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2010年6月17日 (木)

野球賭博汚染 暴力団排除が角界再生の道だ

The Yomiuri Shimbun (Jun. 17, 2010)
Sumo world must sever mobster ties
野球賭博汚染 暴力団排除が角界再生の道だ(6月16日付・読売社説)

Illegal gambling is rampant among sumo wrestlers. Popular sumo wrestler ozeki Kotomitsuki has admitted to the Japan Sumo Association that he gambled on professional baseball games--a criminal act. Following his admission, he will sit out the upcoming Nagoya Grand Sumo Tournament.

Sumo recently has been rocked by a string of scandals. Yokozuna Asashoryu was forced to retire earlier this year following allegations he assaulted a man outside a Tokyo club after a drinking session. The gambling blight even managed to taint an ozeki, sumo's second-highest rank. These extraordinary developments will shake the foundation of the association.

The JSA recently asked sumo wrestlers, stablemasters and other association members to voluntarily report whether they had been involved in gambling activities. Kotomitsuki and 28 others admitted they had gambled on professional baseball games. Thirty-six others confessed to betting on golf, hanafuda playing cards and mah-jongg.

The association said it would report its findings to the Metropolitan Police Department and decide what further action to take after the police have completed their investigation.


JSA let guard down

Association officials initially planned to put the scandal to bed after reprimanding those who voluntarily reported their wrongdoing. However, the association was forced to reverse the policy after the Education, Culture, Sports, Science and Technology Ministry, which oversees the association, stepped in. The ministry warned the association it would be premature to extenuate the misconduct before making a report to the police.

As such, the latest developments have exposed the association's lax way of dealing with serious matters.

Organized crime syndicates are often behind gambling on professional baseball. Money wagered by sumo wrestlers must not be allowed to end up as funds for gang activities. We think the wrestlers involved should be severely punished.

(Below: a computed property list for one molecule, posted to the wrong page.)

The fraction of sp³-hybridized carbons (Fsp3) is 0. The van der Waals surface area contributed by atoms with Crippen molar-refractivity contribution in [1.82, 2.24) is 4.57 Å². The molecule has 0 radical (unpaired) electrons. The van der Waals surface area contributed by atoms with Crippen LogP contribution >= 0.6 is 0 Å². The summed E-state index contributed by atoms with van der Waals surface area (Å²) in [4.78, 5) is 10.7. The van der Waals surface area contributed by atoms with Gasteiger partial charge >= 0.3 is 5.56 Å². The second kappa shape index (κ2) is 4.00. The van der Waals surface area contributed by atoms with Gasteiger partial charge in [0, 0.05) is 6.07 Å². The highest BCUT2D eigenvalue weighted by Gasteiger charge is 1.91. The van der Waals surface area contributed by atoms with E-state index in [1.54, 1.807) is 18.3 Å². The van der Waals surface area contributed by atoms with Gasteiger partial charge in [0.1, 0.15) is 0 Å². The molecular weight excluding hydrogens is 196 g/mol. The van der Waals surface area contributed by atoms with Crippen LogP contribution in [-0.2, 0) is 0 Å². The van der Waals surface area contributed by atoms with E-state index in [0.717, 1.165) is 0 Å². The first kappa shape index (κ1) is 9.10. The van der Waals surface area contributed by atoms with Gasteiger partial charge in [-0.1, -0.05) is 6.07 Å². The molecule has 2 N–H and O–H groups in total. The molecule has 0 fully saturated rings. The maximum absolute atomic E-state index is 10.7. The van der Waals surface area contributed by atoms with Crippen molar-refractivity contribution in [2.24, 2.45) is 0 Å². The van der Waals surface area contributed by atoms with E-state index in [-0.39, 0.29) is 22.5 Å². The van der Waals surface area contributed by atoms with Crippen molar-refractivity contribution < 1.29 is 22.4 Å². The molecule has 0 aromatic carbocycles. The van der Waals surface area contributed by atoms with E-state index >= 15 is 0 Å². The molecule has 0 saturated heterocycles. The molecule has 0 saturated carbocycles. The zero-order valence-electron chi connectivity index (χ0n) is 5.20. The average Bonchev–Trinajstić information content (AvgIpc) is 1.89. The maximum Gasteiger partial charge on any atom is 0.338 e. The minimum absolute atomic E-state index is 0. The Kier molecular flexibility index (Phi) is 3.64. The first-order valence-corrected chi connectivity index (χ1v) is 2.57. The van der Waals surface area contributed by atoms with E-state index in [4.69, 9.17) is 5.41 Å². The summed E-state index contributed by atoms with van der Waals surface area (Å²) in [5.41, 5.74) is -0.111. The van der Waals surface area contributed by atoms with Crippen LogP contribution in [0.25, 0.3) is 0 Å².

The latest scandal came to light in a report by a weekly magazine that Kotomitsuki had gambled on professional baseball and that gangsters had intimidated him into paying hush money.

Although Kotomitsuki initially denied any involvement in gambling, he finally seemed to run out of excuses because other sumo wrestlers came forward to admit their misconduct to the sumo association. Regrettably, Kotomitsuki completely lacked the good sense expected of an ozeki, a rank expected to portray sumo values.


Money talks

Wealthy sumo supporters called tanimachi traditionally have provided financial assistance to wrestlers and stablemasters. Wrestlers and association members are said to sometimes come in contact with gangsters as they socialize with their tanimachi.

There have been reports that criminal organizations have been involved in sumo events, such as tournaments held in local regions.

It recently came to light that a number of gangsters had watched sumo from special ringside seats essentially set aside for the sumo association's financial supporters. A stablemaster who arranged seats for the mobsters has since had his stable disbanded by the association. The stablemaster eventually admitted he had socialized with gangsters.

This series of unseemly incidents suggest there are deep-rooted links between sumo and organized crime.

The JSA is a public-interest corporation, which receives preferential tax treatment, meaning sumo wrestlers and stablemasters belong to an organization supposed to contribute to society. In this respect, it is only natural that they immediately sever all ties with "antisocial forces."

Freeing itself from unbecoming traditions is the only way the association will be able to survive.

(From The Yomiuri Shimbun, June 16, 2010)
(2010年6月16日02時00分  読売新聞)


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